AMD A10-6800K & A10-6700 Richland APU Reviewformerstaff - June 5, 2013
Price: $142.00 (both)
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AMD A10-6800K & A10-6700 Richland APU Introduction:
It seemed like forever that anything AMD was promoting, sold, or advertised was accompanied somewhere on the screen with the slogan "The future is Fusion." We wondered when this thing called "Fusion" was going to see the light of day or if it would at all. Now it seems to be moving at breakneck speed, as a couple weeks ago Kabini and Temash, two variants of the Jaguar architecture, were released for the mobile market ranging from an energy sipping 3.9W to the top end of 25W. AMD has also sewn up the deals that put an eight core Jaguar-based APU at the heart of all Sony PlayStation 4s and Microsoft Xbox Ones. Today, however, marks the unveiling of the third incarnation of AMD's APU or Accelerated Processing Unit for the desktop.
Right from the beginning AMD has said that the APU was to be a balanced approach to the computing experience with an SoC that was, and I quote "greater than the sum of its parts." The first incarnation of this ideal was Llano in 2011 that was the industries first meaningful product to combine the CPU and a GPU that was more than enough graphics horsepower to get the machine to display websites while you went shopping for a discrete graphics card to replace it. Llano was well received but was more for the budget end of the segment and needed more graphics power to catch the attention of the mainstream segment.
AMD broke its tradition of socket longevity with the introduction of Trinity last year and the new FM2 socket to go with it. The Trinity series of APUs, however, was more revolutionary than evolutionary with a completely new computing core in the form of the revised and re-stepped Bulldozer modules called Piledriver paired with the graphics of the VLIW4 architecture. The performance leap between it and the first generation was very significant, especially when paired with the plethora of new features and capabilities.
AMD A10-6800K & A10-6700 Richland APU Closer Look:
Today we have on the table two parts from the latest APU efforts from AMD, code named Richland, in the form of the flagship A10-6800K, an unlocked 100W part that is the successor of the Trinity A10-5800K, and the A10-6700, which is a locked multiplier 65W part. Both are two module, four core Piledriver-based parts with higher performing enhancements and features.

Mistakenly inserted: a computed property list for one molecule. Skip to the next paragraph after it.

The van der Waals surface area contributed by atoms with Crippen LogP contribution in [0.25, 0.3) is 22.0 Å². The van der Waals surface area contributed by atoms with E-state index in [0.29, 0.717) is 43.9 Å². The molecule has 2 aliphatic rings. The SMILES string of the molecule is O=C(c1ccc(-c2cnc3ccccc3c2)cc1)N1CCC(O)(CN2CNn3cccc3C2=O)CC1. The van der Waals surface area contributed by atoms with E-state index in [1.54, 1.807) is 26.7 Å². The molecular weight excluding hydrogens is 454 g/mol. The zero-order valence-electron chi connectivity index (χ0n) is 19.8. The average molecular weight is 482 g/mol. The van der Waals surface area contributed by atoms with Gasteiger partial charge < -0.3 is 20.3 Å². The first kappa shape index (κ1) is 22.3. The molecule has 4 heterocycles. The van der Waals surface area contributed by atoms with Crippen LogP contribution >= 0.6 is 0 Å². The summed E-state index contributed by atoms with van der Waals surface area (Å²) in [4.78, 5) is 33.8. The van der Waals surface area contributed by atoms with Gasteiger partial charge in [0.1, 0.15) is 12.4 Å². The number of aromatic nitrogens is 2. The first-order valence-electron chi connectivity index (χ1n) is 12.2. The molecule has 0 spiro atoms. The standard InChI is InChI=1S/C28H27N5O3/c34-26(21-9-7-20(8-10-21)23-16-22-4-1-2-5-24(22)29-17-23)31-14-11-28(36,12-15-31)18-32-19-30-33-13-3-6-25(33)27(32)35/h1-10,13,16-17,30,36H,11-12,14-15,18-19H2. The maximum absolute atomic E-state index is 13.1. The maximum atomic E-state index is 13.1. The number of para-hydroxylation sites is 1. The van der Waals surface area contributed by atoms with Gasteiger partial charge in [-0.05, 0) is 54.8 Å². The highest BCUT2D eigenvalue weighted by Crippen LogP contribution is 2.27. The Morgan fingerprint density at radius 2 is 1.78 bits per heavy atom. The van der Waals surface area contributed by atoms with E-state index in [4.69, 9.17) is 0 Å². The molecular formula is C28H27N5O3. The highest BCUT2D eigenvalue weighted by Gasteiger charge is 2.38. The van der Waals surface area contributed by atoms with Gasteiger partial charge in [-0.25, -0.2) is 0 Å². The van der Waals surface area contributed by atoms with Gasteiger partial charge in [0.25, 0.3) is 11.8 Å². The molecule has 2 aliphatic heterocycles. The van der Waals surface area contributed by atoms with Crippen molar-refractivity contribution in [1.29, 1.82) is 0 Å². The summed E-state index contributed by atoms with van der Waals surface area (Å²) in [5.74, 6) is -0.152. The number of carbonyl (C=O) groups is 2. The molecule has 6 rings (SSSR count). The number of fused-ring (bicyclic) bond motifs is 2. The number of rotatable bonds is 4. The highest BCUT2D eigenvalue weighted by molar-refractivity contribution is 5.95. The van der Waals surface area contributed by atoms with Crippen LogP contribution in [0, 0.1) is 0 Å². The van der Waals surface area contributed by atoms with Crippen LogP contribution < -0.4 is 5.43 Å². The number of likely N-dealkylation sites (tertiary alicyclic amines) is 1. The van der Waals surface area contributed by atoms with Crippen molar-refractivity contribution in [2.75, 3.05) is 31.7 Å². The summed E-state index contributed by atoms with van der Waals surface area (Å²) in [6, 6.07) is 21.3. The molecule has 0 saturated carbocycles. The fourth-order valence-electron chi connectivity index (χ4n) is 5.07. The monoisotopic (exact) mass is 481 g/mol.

Unlike the last introduction and transition from Llano to Trinity, massive changes cannot be discerned merely by a look at the die shots. Whereas the Llano was an Athlon-based part to the Trinity's Piledriver-based architecture, the Richland is an enhanced Piledriver and VLIW4 architecture-based product as well. The die size remains the same at 246mm² and both are built on the 32nm HKMG fabrication process.
Having a look at the module itself we find 1.3 billion transistors feeding four CPU cores with 128KB of L1 cache (64KB instruction and 64KB data) and 4MB of shared L2 cache with 128-bit FPUs. Turbo Core 3.0 has taken the boost frequency from 4.2GHz from the last generation to 4.4GHz with Richland. As with the last generation, the Richland is also an L3 cache-less module with support for the latest ISA instructions including FMA4/3, AVX, AES, XOP. All of this combining for computing power of up 779 GFLOPS.
Turning to the GPU side of the die, it shows a further illustration of AMD's commitment ot making the computing experience with the APU platform a balanced experience, not only with the percentage of the die dedicated to graphics but the technology to take advantage of the CPU and GPU working in tandem. The GPU side features VLIW4 architecture and HD 8000 series GPU cores with up to 384 shaders working at a stock frequency of 844MHz. There is also support for 8x AA and 16x AF with DirectX 11 support. New to the 2013 A10 APUs is support for DDR3-2133 memory. The Turbo Core for the Richland series has also been enhanced with more frequency and voltage levels for the x86 cores, Temperature Smart Turbo Core, and new bottleneck algorithms to identify and speed up switching frequencies for resource shifting between GPU and CPU workloads, and applying the most efficient use of both as the workloads demand.
Platform updates include AMD Crossfire support with A85X motherboards, AMD memory profile support that will auto detect memory timings in select DIMMs, and AMD Dual Graphics enhancements including easier installation steps and DirectX 9, 10, and 11 support for more titles. All in all an exciting platform shaping up with improved CPU and memory support, enhancements to GPU architecture, a full featured accelerated video converter, unified Northbridge, Eyefinity/DP 1.2 support, and more discrete pairing options and improvements. Below is a look at how the platform all fits together. There are three different chipsets of varying features and price points available for the Richland 2013 A-Series: the A55, A75, and the one we will be plugging our A10-6800K and A10-6700 into today, the flagship A85X. Turn the page for a look at the A85X motherboard before we heat this APU up.
All together there are currently five different variations of the Richland chips being released from the A10 to the A6 models of both unlocked and locked multipliers and varying graphics capabilities from the HD 8670D to the HD 8470. Below is a look at the Richland lineup of APUs and the different chipsets available. As before you can take advantage of AMD Crossfire by adding a discrete graphics card or one of the compatible dual graphics cards as your graphics needs grow. The HD 8000 onboard graphics are still compatible with the same series of discrete cards as the last generation.
AMD is showing us on paper a whole lot of new features and performances. Let's have a look at the motherboard and the A85X FCH featurset and see what comes of it.